In Chicago midfields, Hemon discovers transcendental soccer nation

Granta 108As theological statements go, the title of Aleksandar Hemon‘s essay in the current Granta, “If God Existed, He’d Be a Solid Midfielder,” would not impress the plethora of seminarians in Hemon’s adopted home, Chicago. Its unapologetic agnosticism creates insurmountable doctrinal challenges. If God plays midfield, He creates. But can He save? Not without an intentional handball and automatic ejection, and who could send off God?

What seems like foolishness to theologians feels like life to Hemon and uncounted immigrant arrivals, before and since, who have used soccer’s communicative essence to help them adapt in new surroundings. “We—immigrants trying to stay afloat in this country—found comfort in playing by the rules we set ourselves,” writes Hemon of a fluctuating roster of pickup players, Tibetan and Togolese and almost everything in between, with whom he has bonded over the past 15 years. “It made us feel that we still were part of a world much bigger than the United States.”

As he built a writing life in a new language, Hemon also developed nuanced understanding of the immigrant experience. The life of such people “in between” would become a theme in his fiction, The Question of Bruno (2000), Nowhere Man (2002), The Lazarus Project (2008) and Love and Obstacles (2009).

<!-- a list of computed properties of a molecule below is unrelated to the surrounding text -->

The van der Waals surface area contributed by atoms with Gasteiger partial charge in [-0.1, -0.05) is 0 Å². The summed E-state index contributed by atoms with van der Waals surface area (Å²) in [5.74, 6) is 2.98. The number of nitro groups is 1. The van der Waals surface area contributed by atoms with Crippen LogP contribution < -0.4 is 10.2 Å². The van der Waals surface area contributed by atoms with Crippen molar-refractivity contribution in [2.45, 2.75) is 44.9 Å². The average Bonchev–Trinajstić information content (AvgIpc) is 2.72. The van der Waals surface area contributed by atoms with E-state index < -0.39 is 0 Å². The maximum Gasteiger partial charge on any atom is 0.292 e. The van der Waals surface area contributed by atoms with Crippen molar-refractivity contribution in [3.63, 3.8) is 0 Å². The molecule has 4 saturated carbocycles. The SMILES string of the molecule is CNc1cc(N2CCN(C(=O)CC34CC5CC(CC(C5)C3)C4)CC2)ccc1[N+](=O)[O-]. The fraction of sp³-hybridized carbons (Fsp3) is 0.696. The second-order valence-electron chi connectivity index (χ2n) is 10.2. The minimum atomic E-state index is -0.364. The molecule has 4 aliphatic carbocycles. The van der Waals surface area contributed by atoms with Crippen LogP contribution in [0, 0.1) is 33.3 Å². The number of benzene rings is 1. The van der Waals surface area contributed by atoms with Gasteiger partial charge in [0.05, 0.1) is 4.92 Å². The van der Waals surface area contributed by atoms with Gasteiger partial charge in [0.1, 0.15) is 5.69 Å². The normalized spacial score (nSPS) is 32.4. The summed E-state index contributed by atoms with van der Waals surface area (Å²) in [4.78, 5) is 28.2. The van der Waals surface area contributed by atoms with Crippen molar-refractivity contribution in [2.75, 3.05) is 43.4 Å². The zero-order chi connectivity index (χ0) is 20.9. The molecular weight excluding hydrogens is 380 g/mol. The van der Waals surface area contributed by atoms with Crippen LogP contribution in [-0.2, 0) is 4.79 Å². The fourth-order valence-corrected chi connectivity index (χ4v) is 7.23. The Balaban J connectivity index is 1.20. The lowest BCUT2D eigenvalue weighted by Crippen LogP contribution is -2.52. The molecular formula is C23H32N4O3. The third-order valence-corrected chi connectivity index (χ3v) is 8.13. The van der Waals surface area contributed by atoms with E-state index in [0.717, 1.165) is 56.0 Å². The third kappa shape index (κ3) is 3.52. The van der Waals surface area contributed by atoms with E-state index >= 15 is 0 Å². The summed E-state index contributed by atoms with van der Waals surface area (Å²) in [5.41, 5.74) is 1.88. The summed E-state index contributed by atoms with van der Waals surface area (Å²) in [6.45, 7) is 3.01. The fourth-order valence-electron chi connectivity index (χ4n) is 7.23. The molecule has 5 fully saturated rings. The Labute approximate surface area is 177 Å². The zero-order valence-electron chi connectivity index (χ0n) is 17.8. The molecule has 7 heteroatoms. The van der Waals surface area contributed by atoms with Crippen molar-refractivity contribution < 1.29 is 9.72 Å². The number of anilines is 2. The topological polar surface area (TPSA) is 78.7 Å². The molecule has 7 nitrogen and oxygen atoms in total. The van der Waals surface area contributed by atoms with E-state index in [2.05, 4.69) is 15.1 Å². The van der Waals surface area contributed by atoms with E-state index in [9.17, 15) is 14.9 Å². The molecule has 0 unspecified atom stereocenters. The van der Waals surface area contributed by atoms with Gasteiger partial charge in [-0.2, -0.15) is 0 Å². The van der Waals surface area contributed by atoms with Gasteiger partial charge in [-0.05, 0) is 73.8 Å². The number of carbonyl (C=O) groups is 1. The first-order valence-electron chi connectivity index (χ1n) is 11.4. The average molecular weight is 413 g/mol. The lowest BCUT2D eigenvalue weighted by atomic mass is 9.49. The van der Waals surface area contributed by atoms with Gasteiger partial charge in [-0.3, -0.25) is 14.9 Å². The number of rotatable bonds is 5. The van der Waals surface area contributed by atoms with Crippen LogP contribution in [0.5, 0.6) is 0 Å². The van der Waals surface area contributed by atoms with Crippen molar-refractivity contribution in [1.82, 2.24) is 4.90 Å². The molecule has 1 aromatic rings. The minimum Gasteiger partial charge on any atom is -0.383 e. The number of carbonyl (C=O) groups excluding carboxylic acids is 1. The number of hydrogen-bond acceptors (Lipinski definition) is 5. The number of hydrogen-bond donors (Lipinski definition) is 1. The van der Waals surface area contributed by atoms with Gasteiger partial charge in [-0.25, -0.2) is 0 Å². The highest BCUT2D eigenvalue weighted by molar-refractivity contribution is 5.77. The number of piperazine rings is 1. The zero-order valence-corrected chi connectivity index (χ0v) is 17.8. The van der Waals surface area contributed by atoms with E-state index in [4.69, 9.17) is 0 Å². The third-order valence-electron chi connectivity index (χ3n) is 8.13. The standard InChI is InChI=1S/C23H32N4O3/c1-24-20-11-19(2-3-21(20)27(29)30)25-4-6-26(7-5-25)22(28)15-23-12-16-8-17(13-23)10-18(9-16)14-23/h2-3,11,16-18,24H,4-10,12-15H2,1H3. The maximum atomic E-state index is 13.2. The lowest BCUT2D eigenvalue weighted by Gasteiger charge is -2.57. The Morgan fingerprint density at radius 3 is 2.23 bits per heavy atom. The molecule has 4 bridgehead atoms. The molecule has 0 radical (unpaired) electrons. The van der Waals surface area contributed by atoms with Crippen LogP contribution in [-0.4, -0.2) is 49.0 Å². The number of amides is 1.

One especially important encounter occurred in summer 1995. Overweight and saddled with a two-pack-a-day cigarette habit, Hemon noticed footballers at a Chicago park. They let him play.

Since before Hemon’s accidental Midwestern sojourn began in 1992, the spiritual anchor of this group, an Ecuadoran named German, had facilitated ethnic blending through soccer. If God exists, it is within German as he launders the football kit of strangers, trundles across the city in a gear-laden “magic van” and penalizes himself for overexuberance in the challenge. German pictures himself in retirement as a Florida church-planter, marshaling the pitch next door after Sunday meeting. Unlike “God,” German’s name is pronounced with a soft “G.”

Aleksandar HemonHemon says in a Nov 12 interview, excerpted below, that “when I started playing with German … somebody showed me a photo album that had a lot of photos of all the people who played with German before I started playing. I realized it was possible to have a history in this country and in this city with other people who are also immigrants. It wasn’t that only natives had histories. It was also a history of people who came from elsewhere.”

English writer Zadie Smith in a 2001 portrait terms Hemon’s midfield presence representative of “the hardcore, Bosnian, Eastern-bloc, full-contact version of the game.” Hemon, called Sasha by friends, favors a comparison to Claude Makelele. He has described himself as a natural forward but over time has drifted back to the rear of midfield. He turned 45 this year.

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